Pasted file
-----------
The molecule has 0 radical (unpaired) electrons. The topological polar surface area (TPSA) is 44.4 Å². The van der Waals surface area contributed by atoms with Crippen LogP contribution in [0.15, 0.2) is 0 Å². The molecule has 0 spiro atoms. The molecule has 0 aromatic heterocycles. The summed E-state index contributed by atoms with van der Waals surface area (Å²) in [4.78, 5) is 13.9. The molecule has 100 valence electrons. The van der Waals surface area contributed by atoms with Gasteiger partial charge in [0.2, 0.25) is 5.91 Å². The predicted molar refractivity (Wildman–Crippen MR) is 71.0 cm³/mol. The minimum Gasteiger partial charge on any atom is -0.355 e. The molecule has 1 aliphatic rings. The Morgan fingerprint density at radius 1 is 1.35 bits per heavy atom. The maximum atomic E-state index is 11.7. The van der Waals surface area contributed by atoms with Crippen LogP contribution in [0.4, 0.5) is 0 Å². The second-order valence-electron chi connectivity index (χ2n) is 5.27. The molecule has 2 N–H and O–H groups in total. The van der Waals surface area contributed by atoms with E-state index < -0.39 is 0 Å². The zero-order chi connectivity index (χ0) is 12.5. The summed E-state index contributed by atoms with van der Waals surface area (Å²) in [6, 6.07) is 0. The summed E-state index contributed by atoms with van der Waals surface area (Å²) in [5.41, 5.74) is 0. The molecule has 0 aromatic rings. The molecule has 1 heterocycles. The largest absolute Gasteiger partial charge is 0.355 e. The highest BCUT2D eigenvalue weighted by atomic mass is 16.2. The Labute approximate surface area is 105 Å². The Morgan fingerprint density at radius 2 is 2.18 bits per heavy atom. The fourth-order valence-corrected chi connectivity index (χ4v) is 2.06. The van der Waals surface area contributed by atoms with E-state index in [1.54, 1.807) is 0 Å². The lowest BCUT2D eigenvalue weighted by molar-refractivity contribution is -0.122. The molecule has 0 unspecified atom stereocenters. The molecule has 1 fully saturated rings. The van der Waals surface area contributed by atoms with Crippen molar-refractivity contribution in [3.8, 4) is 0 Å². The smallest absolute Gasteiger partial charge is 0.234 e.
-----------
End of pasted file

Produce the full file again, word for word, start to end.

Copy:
The molecule has 0 radical (unpaired) electrons. The topological polar surface area (TPSA) is 44.4 Å². The van der Waals surface area contributed by atoms with Crippen LogP contribution in [0.15, 0.2) is 0 Å². The molecule has 0 spiro atoms. The molecule has 0 aromatic heterocycles. The summed E-state index contributed by atoms with van der Waals surface area (Å²) in [4.78, 5) is 13.9. The molecule has 100 valence electrons. The van der Waals surface area contributed by atoms with Gasteiger partial charge in [0.2, 0.25) is 5.91 Å². The predicted molar refractivity (Wildman–Crippen MR) is 71.0 cm³/mol. The minimum Gasteiger partial charge on any atom is -0.355 e. The molecule has 1 aliphatic rings. The Morgan fingerprint density at radius 1 is 1.35 bits per heavy atom. The maximum atomic E-state index is 11.7. The van der Waals surface area contributed by atoms with Crippen LogP contribution in [0.4, 0.5) is 0 Å². The second-order valence-electron chi connectivity index (χ2n) is 5.27. The molecule has 2 N–H and O–H groups in total. The van der Waals surface area contributed by atoms with E-state index < -0.39 is 0 Å². The zero-order chi connectivity index (χ0) is 12.5. The summed E-state index contributed by atoms with van der Waals surface area (Å²) in [6, 6.07) is 0. The summed E-state index contributed by atoms with van der Waals surface area (Å²) in [5.41, 5.74) is 0. The molecule has 0 aromatic rings. The molecule has 1 heterocycles. The largest absolute Gasteiger partial charge is 0.355 e. The highest BCUT2D eigenvalue weighted by atomic mass is 16.2. The Labute approximate surface area is 105 Å². The Morgan fingerprint density at radius 2 is 2.18 bits per heavy atom. The fourth-order valence-corrected chi connectivity index (χ4v) is 2.06. The van der Waals surface area contributed by atoms with E-state index in [1.54, 1.807) is 0 Å². The lowest BCUT2D eigenvalue weighted by molar-refractivity contribution is -0.122. The molecule has 0 unspecified atom stereocenters. The molecule has 1 fully saturated rings. The van der Waals surface area contributed by atoms with Crippen molar-refractivity contribution in [3.8, 4) is 0 Å². The smallest absolute Gasteiger partial charge is 0.234 e.